Wargroove - Analysis
Wargroove's intention in the world of video games is not modest, quite contrary to its conception. Chucklefish , the company in charge of its development, has behind it some cuteness the size of Starbound or the Stardew Valley itself . Perhaps this new release can commit some sins, but one of them will not be having behind a development team with little experience giving the user what they are looking for.
As we see, it is not the first time that Chucklefish has taken a franchise with a reputable name on Nintendo and transforms it into something new but that at the same time has all the flavor of that title of yesteryear that gave us so many hours of fun. Their resounding success with Stardew Valley, which as you already know is very clearly based on the Harvest Moon saga, has served as an incentive for them to try their luck again with another of them. This time it is the turn of Wars, and if they get a small part of the impact that Stardew Valley has made, the game will be a best seller for sure, let's see if it has what it takes.
The visual aspect is the same that the company has already accustomed us to. Some 2D graphics that bring to mind the great years of Supernintendo, and that make a Wargroove look great. His kawaii style in the design of the characters combined with careful settings, but always remembering past times , results in a pleasant mix that will make us feel like in our best years we have been in this for a while. video game. And the same can be said about the sound section. Both in its soundtrack and in its acoustic accompaniments, the game fulfills its role without frills, with a pleasant background and that does not interfere too much, even making us sometimes forget that it is there.
Although we have mentioned several times its resemblance to Advance Wars , which can be said to be the spiritual successor , one of the great differences with that saga is the setting. While that one was based in the near future, with modern weapons, this time we are facing a classic fantasy world, where we must face armies of undead, vampires, skeletons and all kinds of creatures that could have come out of any book. fantastic adventure. The excuse that the game offers us is to assume the role of a young queen who has just taken control of her lands to discover that our powerful enemy is coming to our border with the unhealthy intention of making our reign the shortest of history.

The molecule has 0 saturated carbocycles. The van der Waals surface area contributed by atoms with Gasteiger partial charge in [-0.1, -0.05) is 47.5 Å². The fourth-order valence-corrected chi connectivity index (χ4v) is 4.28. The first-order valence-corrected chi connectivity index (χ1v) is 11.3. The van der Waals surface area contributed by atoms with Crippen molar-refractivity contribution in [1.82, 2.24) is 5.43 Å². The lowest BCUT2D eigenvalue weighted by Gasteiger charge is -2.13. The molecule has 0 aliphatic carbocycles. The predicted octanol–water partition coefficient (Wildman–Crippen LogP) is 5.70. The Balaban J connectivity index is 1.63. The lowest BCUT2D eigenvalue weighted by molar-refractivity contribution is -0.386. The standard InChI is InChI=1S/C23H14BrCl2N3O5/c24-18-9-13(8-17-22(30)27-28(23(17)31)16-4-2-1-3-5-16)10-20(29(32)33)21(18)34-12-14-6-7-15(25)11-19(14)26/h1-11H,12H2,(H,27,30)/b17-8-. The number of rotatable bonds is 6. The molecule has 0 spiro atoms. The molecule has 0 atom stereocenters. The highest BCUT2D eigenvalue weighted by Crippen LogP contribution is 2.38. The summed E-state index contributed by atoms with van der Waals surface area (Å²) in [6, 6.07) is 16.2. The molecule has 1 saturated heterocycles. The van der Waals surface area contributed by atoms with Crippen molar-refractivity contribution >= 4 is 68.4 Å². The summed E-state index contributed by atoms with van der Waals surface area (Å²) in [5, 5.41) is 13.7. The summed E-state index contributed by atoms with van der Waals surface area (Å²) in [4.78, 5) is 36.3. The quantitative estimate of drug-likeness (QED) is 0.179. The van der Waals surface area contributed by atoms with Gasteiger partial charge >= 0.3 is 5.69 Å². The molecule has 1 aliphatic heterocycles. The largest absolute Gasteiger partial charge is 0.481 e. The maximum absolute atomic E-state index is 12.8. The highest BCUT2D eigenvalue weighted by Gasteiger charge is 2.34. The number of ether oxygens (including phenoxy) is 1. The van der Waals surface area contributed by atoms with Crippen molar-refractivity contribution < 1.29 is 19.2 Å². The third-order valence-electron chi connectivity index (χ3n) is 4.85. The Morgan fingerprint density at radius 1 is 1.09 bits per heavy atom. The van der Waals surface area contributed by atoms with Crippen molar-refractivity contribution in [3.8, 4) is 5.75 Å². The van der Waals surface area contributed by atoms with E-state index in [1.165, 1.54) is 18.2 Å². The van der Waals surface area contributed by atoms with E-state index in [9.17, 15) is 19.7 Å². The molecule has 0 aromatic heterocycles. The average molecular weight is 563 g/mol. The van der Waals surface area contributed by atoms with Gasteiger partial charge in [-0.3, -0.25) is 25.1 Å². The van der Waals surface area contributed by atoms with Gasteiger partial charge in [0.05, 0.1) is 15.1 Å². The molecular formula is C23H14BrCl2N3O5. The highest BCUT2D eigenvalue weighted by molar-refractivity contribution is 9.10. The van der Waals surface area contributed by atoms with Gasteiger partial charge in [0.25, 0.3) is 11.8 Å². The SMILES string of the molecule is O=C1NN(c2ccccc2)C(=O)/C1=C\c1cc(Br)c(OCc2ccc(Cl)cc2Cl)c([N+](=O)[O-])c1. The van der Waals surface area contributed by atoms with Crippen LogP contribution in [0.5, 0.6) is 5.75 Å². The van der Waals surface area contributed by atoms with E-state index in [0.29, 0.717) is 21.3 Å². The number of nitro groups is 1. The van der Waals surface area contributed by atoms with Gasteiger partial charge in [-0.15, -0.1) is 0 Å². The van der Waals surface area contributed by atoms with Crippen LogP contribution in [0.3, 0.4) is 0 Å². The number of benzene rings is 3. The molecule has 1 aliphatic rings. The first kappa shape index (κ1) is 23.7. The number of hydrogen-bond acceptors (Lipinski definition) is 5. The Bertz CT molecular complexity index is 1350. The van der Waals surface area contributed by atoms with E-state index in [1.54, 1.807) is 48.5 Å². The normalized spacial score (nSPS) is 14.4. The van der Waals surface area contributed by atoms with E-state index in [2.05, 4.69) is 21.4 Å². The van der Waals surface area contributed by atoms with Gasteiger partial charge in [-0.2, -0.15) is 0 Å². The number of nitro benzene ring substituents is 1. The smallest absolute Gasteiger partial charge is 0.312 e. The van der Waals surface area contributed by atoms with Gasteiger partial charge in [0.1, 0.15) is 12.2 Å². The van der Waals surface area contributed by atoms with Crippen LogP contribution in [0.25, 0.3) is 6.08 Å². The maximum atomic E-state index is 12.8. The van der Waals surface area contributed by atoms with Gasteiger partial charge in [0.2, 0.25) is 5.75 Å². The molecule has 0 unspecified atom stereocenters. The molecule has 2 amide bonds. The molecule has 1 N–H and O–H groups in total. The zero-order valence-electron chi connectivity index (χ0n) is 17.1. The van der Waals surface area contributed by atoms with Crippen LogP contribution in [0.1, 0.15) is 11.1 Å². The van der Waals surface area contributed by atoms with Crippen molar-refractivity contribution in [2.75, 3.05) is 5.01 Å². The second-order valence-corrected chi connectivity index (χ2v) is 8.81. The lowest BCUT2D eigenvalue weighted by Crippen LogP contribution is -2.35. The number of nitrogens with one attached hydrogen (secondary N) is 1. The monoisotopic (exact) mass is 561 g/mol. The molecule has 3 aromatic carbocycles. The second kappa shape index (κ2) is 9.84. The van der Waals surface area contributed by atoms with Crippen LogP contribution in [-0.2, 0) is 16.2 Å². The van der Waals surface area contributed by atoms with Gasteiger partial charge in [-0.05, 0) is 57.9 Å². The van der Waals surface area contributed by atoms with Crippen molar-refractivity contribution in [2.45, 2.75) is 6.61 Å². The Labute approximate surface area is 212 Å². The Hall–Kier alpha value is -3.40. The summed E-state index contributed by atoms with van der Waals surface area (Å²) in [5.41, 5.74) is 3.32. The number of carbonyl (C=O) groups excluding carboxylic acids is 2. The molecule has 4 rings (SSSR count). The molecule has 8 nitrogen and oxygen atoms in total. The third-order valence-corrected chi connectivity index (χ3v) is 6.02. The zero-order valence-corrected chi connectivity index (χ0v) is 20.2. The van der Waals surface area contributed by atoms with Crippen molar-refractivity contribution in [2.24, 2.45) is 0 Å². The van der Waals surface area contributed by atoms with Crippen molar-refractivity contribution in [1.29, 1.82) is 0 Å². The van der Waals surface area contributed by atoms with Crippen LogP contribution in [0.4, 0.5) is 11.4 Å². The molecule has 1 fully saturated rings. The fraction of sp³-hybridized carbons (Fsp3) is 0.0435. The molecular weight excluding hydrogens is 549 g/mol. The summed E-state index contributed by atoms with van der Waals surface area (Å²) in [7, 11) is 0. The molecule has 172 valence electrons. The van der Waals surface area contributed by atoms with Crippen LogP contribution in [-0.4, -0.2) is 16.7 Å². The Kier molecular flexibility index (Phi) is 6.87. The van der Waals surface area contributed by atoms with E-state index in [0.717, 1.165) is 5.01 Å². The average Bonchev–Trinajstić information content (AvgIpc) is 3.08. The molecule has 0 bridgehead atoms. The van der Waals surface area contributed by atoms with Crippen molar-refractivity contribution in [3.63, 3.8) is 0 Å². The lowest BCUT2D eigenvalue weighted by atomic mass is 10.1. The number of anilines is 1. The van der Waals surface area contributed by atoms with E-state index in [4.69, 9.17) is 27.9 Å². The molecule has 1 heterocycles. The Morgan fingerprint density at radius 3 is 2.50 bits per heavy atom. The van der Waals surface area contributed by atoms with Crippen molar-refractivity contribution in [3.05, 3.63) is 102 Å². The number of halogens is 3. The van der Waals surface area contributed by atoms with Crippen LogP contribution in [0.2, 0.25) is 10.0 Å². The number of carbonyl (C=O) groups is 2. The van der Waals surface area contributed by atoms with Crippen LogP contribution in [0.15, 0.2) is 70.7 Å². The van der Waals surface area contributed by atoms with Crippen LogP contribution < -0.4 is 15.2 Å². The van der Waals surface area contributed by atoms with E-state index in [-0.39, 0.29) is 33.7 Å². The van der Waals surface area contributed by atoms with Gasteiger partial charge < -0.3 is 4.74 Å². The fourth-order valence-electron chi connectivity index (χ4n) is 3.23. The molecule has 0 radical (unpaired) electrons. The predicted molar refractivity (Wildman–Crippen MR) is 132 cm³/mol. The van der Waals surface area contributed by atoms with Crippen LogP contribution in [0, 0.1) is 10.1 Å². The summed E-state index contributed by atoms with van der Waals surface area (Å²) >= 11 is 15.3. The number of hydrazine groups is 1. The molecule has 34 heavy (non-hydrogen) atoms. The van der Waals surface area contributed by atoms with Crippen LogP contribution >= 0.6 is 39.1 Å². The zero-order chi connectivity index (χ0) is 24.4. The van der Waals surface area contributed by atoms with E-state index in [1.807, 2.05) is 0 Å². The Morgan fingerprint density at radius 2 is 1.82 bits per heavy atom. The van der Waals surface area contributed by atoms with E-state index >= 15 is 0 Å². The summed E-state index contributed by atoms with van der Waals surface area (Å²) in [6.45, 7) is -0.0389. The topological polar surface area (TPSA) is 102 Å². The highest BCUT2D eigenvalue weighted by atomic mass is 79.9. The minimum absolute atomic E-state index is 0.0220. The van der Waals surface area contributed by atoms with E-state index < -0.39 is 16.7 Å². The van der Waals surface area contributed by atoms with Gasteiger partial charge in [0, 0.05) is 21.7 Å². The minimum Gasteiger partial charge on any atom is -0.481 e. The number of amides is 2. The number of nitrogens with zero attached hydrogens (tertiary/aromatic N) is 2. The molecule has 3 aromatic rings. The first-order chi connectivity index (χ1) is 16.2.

The game mechanics is nothing new, this is the classic turn-based role-playing game where our main objective is to either kill the enemy or conquer his headquarters . Broadly speaking, it is something we have seen many times, and a genre that lived its great splendor years ago with Nintendo's own Advance Wars games or those with suffix “Tactics” that flourished everywhere. The game is divided into several maps -or levels- that we must overcome in order to access the next one. Once finished, we will be assigned a score based mainly on how many turns it took us to pass the level. This directly influences the replayability factor, making our most maniacal side sound the alarm when we see a dull star in any of the levels and try to always beat everyone with the best score.